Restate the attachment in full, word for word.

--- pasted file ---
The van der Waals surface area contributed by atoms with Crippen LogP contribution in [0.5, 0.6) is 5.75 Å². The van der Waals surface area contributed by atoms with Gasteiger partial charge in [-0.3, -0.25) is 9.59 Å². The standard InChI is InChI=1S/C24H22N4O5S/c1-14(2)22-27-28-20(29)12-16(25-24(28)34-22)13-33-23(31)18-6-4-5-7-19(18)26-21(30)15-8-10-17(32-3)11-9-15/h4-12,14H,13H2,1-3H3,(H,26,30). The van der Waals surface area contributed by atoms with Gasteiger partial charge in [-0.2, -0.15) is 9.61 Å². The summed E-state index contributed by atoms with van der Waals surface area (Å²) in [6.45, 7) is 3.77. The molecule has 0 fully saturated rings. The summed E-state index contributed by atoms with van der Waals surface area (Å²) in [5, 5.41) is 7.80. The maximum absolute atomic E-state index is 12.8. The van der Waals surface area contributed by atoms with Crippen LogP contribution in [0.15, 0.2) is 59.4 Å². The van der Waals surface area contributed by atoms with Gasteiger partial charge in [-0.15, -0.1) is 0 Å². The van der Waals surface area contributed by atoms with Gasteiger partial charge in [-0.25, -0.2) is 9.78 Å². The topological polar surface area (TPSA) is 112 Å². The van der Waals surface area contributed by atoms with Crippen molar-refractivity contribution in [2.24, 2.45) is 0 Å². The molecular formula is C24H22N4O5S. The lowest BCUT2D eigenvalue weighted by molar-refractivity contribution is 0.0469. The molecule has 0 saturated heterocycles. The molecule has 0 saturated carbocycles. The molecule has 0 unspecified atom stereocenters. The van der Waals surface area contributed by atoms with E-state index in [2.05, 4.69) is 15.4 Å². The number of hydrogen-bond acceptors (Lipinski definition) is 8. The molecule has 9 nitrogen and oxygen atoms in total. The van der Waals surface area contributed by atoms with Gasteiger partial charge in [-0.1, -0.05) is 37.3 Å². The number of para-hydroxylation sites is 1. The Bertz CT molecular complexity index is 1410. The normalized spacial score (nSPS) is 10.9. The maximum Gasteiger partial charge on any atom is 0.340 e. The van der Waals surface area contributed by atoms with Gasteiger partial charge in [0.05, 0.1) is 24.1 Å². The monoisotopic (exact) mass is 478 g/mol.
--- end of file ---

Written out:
The van der Waals surface area contributed by atoms with Crippen LogP contribution in [0.5, 0.6) is 5.75 Å². The van der Waals surface area contributed by atoms with Gasteiger partial charge in [-0.3, -0.25) is 9.59 Å². The standard InChI is InChI=1S/C24H22N4O5S/c1-14(2)22-27-28-20(29)12-16(25-24(28)34-22)13-33-23(31)18-6-4-5-7-19(18)26-21(30)15-8-10-17(32-3)11-9-15/h4-12,14H,13H2,1-3H3,(H,26,30). The van der Waals surface area contributed by atoms with Gasteiger partial charge in [-0.2, -0.15) is 9.61 Å². The summed E-state index contributed by atoms with van der Waals surface area (Å²) in [6.45, 7) is 3.77. The molecule has 0 fully saturated rings. The summed E-state index contributed by atoms with van der Waals surface area (Å²) in [5, 5.41) is 7.80. The maximum absolute atomic E-state index is 12.8. The van der Waals surface area contributed by atoms with Crippen LogP contribution in [0.15, 0.2) is 59.4 Å². The van der Waals surface area contributed by atoms with Gasteiger partial charge in [-0.15, -0.1) is 0 Å². The van der Waals surface area contributed by atoms with Gasteiger partial charge in [-0.25, -0.2) is 9.78 Å². The topological polar surface area (TPSA) is 112 Å². The van der Waals surface area contributed by atoms with Crippen molar-refractivity contribution in [2.24, 2.45) is 0 Å². The molecular formula is C24H22N4O5S. The lowest BCUT2D eigenvalue weighted by molar-refractivity contribution is 0.0469. The molecule has 0 saturated heterocycles. The molecule has 0 saturated carbocycles. The molecule has 0 unspecified atom stereocenters. The van der Waals surface area contributed by atoms with E-state index in [2.05, 4.69) is 15.4 Å². The number of hydrogen-bond acceptors (Lipinski definition) is 8. The molecule has 9 nitrogen and oxygen atoms in total. The van der Waals surface area contributed by atoms with Gasteiger partial charge in [-0.1, -0.05) is 37.3 Å². The number of para-hydroxylation sites is 1. The Bertz CT molecular complexity index is 1410. The normalized spacial score (nSPS) is 10.9. The maximum Gasteiger partial charge on any atom is 0.340 e. The van der Waals surface area contributed by atoms with Gasteiger partial charge in [0.05, 0.1) is 24.1 Å². The monoisotopic (exact) mass is 478 g/mol.